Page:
Tags: Boy scouts | gay | new york | discrimination

NY AG Investigates Boy Scouts for Possible Anti-Gay Hiring

By    |   Tuesday, 21 Apr 2015 03:07 PM

Three weeks after the Greater New York Council of Boy Scouts hired the first openly gay camp leader, New York state attorney general's office has initiated an investigation to determine whether the employment practices of the Boy Scouts of America (BSA) violate state discrimination laws.

On Tuesday, Kristen Clarke, the head of the attorney general's civil rights bureau, sent a letter informing Wayne Brock, the chief scout executive of BSA, that her office had received information suggesting their membership may prohibit "the hiring of an individual who recently applied for a position as an adult leader in a Boy Scouts council within New York," according to The New York Times.

The participation of gays in the scouting organization has been an ongoing controversy which peaked in 2000 when the Supreme Court ruled that the Boy Scouts have a constitutional right to exclude gay members.

However, in May 2013, the 1,400-member national council of the Boy Scouts of America attempted voted to allow openly gay boys to join, although it did not open its scouting ranks to openly gay members.

The BSA announced that effective Jan. 1, 2014, "no youth may be denied membership in the BSA on the basis of sexual orientation or preference alone," which it said would allow "kids who sincerely want to be a part of Scouting to experience this life-changing program while remaining true to the longstanding virtues of the Boy Scouts of America."

In her letter to the BSA, Clarke noted it was illegal to deny employment in New York state based on sexual orientation and also forbids discrimination on the job.

According to the Times, Clarke also requested "information about the national organization’s role in, and its ability to control, hiring decisions made by the local councils," but did not indicate what action would be taken if violations were found or how her office would enforce state discrimination law.

The recent turmoil originates in the decision by the Greater New York Council of Boy Scouts to break with the national organization and hire an openly gay summer camp leader, Pascal Tessier, an 18-year-old Eagle Scout, The New York Times reported earlier this month.

"We’ve had an anti-discrimination policy for a very, very long time. This young man applied for a job. We judged his application on the merits. He’s highly qualified. We said yes to him irrespective of his sexual orientation," said Richard Mason, a board member of the Greater New York Councils, which serves all five of New York City's boroughs.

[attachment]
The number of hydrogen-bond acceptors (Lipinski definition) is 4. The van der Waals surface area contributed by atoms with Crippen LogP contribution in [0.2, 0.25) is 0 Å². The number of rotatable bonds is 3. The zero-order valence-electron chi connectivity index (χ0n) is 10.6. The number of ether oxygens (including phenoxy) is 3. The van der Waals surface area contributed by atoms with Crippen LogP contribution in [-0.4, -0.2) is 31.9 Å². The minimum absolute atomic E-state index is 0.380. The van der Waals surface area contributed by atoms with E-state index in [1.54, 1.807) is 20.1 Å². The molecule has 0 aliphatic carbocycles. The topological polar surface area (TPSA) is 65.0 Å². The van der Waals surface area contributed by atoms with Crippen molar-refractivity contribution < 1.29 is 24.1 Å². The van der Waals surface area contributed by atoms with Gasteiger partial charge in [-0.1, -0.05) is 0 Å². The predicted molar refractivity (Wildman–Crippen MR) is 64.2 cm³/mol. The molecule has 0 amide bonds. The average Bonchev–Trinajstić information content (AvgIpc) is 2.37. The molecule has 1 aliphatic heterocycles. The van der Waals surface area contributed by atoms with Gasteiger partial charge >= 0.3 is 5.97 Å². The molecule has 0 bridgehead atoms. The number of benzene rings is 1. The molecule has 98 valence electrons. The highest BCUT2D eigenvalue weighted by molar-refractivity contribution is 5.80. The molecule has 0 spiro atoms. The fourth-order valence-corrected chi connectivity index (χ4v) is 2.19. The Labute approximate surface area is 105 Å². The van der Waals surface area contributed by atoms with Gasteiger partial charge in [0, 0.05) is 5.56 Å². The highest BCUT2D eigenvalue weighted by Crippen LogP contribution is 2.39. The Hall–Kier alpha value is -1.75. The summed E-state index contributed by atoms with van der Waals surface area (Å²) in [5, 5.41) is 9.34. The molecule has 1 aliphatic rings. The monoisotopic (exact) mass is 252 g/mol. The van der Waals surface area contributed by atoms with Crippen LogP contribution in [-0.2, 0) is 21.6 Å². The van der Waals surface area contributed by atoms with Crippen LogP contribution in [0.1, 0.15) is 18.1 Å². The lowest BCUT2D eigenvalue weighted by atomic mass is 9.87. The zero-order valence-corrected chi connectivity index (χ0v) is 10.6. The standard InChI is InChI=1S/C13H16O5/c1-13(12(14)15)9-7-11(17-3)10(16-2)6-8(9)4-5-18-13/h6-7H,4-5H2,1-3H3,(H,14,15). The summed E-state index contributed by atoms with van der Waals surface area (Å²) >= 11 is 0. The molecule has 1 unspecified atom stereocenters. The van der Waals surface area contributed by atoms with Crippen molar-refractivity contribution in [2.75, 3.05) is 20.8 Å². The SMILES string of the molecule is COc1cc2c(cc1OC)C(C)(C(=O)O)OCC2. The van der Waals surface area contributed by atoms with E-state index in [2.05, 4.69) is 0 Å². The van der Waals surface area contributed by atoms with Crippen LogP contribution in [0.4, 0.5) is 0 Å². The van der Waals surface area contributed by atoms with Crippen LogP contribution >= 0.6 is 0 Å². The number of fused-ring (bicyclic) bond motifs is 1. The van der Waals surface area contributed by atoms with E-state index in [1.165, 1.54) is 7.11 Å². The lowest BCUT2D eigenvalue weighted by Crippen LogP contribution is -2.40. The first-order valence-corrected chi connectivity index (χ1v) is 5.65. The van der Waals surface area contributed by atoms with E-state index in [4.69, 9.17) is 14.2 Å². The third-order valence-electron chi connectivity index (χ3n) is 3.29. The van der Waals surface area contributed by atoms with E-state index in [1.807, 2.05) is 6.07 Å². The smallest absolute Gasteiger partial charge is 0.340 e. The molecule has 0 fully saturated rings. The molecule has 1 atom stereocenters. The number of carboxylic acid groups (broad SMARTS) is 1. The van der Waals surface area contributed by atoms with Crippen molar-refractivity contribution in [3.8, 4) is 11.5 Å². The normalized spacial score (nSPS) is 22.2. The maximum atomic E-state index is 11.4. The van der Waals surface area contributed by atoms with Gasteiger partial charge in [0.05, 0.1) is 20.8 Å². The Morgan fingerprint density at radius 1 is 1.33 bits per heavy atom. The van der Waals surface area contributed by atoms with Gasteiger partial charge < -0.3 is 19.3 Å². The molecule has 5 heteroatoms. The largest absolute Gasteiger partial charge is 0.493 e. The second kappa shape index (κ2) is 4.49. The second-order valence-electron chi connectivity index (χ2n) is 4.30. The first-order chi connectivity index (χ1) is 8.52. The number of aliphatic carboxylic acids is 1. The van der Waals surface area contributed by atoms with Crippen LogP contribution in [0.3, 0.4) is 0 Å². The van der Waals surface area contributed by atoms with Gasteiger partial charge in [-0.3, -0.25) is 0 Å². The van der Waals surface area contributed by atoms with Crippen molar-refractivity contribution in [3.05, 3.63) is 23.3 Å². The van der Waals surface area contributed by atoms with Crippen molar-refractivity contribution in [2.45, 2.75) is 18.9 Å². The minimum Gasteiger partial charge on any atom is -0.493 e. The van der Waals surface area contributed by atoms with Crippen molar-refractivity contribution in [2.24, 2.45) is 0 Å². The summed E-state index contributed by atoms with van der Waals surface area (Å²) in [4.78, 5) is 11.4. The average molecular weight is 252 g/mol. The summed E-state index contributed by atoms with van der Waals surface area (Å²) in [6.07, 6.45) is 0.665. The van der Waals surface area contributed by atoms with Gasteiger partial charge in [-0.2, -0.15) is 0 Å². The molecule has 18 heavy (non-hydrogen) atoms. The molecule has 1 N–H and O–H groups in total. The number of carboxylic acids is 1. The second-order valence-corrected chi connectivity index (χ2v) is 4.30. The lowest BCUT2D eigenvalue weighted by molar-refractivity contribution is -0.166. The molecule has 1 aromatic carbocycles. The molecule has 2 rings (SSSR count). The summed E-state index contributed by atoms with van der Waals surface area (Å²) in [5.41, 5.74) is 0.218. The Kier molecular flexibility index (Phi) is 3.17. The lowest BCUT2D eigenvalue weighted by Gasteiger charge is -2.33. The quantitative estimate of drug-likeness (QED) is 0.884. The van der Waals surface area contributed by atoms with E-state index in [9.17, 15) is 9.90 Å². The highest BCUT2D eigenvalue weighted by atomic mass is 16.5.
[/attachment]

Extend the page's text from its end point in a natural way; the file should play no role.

Deron Smith, the national spokesman for the Boy Scouts of America, countered that the policy concerning openly gay scouts had not changed and told the Times, "We are looking into this matter."

Anticipating the possibility that the national organization might override the local council's decision, Tessier hired lawyer David Boies, who joined with former Bush solicitor general Ted Olson to challenge California's same-sex marriage ban.

Boies has been pressing former Defense Secretary Robert Gates, the president of the Boy Scouts, to end the ban, reports BuzzFeed.

"He knows himself that ending this discrimination is the right thing to do. He’s always been a leader and part of the function of a leader is to move things along, and I think the Boy Scouts need somebody who is prepared to stand up and say, ‘This is the right thing to do, and this is the right time to do it,’" he said in an interview.

Zach Wahls, executive director of Scouts for Equality, also weighed in on Tessier's hiring, characterizing it as "a watershed moment" because he would be the first openly gay adult to be hired by the New York Council.

However, he continued by cautioning the national organization from attempting to reverse the Council's decision.

"But if the Boy Scouts of America National Council steps in to force the Greater New York Councils to rescind their offer to hire Pascal, it will represent a boldfaced example of employment discrimination on the basis of sexual orientation, which is illegal in New York State," added Wahls.

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New York state attorney general's office has initiated an investigation to determine whether the employment practices of the Boy Scouts of America (BSA) violate state discrimination laws.
Boy scouts, gay, new york, discrimination
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2015-07-21
Tuesday, 21 Apr 2015 03:07 PM
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